Most cars today (anything manufactured after 1996, actually) have an onboard computer that stores trouble codes when something goes wrong with a major component in the engine, transmission or emissions system. By connecting a code reader/scanner to the OBD II connection under your dash, a mechanic can “pull the code” and determine what’s going on with the car. Can you do the same thing?
The actual situation
First, understand that, yes, your home code reader/scanner will most likely let you pull the trouble code (in most instances). However, that’s about all you can do, other than clearing the code and resetting the computer to see if the problem happens again.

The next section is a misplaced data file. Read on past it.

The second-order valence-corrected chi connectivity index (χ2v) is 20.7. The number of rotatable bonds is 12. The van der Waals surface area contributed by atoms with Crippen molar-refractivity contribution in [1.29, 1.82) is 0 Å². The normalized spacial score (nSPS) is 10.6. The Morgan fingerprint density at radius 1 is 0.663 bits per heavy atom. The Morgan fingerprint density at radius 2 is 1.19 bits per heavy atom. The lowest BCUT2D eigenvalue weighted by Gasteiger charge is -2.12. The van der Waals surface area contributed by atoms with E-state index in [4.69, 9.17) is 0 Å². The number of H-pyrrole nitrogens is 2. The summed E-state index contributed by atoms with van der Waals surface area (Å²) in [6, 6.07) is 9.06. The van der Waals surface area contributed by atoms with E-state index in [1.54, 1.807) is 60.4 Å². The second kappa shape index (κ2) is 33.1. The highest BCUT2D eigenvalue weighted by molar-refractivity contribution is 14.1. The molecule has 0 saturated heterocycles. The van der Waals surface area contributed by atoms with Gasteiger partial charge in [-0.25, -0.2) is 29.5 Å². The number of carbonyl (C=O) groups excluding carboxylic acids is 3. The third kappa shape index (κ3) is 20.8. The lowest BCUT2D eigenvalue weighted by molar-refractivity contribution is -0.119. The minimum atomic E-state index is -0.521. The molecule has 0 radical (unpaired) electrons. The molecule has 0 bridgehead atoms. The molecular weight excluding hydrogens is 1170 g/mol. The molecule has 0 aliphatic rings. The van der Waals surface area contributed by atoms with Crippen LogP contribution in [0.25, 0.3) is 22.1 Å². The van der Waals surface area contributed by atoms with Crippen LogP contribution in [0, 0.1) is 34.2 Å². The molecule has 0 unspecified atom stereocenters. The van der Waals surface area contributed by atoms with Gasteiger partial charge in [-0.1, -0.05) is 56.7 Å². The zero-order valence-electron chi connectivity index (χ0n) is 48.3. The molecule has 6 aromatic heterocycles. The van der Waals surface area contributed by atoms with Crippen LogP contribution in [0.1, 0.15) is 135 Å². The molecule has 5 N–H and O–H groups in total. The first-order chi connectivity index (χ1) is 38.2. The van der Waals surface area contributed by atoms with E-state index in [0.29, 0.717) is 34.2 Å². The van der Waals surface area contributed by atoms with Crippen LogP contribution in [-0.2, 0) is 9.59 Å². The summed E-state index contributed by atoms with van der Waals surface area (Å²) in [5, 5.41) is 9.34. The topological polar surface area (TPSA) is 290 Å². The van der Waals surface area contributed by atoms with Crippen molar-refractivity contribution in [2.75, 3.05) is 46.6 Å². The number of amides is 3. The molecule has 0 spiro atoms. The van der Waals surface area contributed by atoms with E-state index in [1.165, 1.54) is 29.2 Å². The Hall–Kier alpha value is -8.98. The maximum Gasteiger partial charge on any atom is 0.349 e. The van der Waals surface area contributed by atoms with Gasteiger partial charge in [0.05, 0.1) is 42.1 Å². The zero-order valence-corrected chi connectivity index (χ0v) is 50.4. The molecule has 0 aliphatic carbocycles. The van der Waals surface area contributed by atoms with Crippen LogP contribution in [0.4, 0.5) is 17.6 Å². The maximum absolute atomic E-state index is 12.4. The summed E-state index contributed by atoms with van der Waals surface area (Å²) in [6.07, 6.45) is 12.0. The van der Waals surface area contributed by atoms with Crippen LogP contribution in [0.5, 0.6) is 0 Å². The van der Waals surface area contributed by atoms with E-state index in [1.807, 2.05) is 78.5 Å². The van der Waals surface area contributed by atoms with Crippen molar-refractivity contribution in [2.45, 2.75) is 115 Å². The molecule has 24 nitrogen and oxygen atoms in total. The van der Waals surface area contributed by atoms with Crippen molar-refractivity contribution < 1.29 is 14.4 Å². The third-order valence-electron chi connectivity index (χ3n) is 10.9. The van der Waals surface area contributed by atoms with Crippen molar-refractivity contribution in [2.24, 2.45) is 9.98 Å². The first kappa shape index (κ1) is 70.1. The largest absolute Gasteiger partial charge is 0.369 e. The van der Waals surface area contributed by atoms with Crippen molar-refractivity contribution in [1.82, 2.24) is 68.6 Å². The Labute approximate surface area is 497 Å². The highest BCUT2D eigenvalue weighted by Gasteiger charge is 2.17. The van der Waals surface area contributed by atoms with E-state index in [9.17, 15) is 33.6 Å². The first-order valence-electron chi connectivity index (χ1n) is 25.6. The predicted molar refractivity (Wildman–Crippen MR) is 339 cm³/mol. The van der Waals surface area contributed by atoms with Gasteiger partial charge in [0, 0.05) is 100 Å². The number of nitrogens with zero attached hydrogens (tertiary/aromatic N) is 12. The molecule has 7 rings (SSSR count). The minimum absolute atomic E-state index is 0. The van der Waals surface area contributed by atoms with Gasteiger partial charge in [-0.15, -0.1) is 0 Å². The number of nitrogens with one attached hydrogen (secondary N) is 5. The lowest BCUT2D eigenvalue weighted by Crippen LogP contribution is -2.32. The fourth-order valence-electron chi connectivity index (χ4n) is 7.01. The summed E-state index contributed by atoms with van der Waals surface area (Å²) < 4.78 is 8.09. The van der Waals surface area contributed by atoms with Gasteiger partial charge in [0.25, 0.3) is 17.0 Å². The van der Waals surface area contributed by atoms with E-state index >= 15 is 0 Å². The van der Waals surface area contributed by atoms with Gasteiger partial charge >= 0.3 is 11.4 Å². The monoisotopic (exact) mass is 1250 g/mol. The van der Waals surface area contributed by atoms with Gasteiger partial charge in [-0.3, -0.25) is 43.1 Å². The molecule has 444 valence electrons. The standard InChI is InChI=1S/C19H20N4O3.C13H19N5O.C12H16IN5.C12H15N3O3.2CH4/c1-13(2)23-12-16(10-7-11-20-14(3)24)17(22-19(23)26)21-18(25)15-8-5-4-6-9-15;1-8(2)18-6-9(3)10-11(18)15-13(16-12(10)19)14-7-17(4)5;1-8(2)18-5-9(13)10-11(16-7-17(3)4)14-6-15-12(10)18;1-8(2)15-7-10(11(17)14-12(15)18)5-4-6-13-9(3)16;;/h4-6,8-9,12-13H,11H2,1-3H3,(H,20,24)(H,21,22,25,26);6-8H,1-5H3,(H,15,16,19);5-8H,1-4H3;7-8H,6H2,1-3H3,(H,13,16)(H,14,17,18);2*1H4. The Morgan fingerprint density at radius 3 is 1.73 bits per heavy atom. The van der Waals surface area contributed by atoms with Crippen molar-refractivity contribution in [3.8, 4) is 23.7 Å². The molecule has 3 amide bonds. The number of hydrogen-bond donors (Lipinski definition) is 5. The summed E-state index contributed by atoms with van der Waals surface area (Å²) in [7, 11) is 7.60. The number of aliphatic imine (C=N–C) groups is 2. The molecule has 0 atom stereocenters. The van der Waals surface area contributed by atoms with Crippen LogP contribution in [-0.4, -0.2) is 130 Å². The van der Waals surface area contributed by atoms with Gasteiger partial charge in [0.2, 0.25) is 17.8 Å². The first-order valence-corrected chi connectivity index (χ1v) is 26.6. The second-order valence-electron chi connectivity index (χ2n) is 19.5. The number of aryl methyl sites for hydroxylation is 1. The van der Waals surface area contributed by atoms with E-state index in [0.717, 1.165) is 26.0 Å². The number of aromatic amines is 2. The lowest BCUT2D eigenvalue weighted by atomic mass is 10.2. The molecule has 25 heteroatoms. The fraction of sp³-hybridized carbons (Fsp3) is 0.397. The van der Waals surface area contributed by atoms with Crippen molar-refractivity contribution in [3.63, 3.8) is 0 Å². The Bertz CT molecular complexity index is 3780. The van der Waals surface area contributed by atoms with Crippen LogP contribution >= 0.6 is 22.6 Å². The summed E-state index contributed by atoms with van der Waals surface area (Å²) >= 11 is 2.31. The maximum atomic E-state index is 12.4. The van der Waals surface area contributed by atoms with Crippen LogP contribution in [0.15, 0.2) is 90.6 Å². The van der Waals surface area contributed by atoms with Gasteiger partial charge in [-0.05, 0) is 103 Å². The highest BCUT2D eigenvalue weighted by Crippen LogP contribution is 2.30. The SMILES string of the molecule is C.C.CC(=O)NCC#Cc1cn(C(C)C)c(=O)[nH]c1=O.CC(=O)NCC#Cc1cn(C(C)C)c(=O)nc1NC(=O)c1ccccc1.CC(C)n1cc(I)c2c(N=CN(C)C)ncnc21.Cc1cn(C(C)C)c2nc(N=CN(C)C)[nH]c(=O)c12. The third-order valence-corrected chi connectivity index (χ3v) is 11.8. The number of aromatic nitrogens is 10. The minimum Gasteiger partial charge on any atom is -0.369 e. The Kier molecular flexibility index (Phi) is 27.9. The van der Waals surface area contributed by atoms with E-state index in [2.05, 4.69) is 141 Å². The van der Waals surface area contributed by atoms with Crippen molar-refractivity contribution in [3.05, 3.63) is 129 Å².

If you really want to fix your car, you’ll need to know what that trouble code means. While you can use the Internet for some research, there are thousands of possible codes, and many of them are pretty general. They don’t tell a mechanic exactly what’s wrong and what to do about it. It’s a diagnostic tool, not a cure all.
Add to this the fact that all automakers have proprietary codes that can’t be read with a generic scan tool. These can only be pulled and read at an authorized dealership (even parts stores and lube shops that offer free code pulling won’t be able to tell you what these are).
Can you fix your car with a home code reader/scanner?
It’s possible, but you’d need to have some mechanic experience yourself, and access to a database of pretty specific information, as well as possibly access to manuals specific to your vehicle.
For most people, a home code reader is only used to clear the Check Engine Light to see if it comes back. If it does, they take it to a shop. It might be better to skip this purchase and focus on fixing the problem with your car.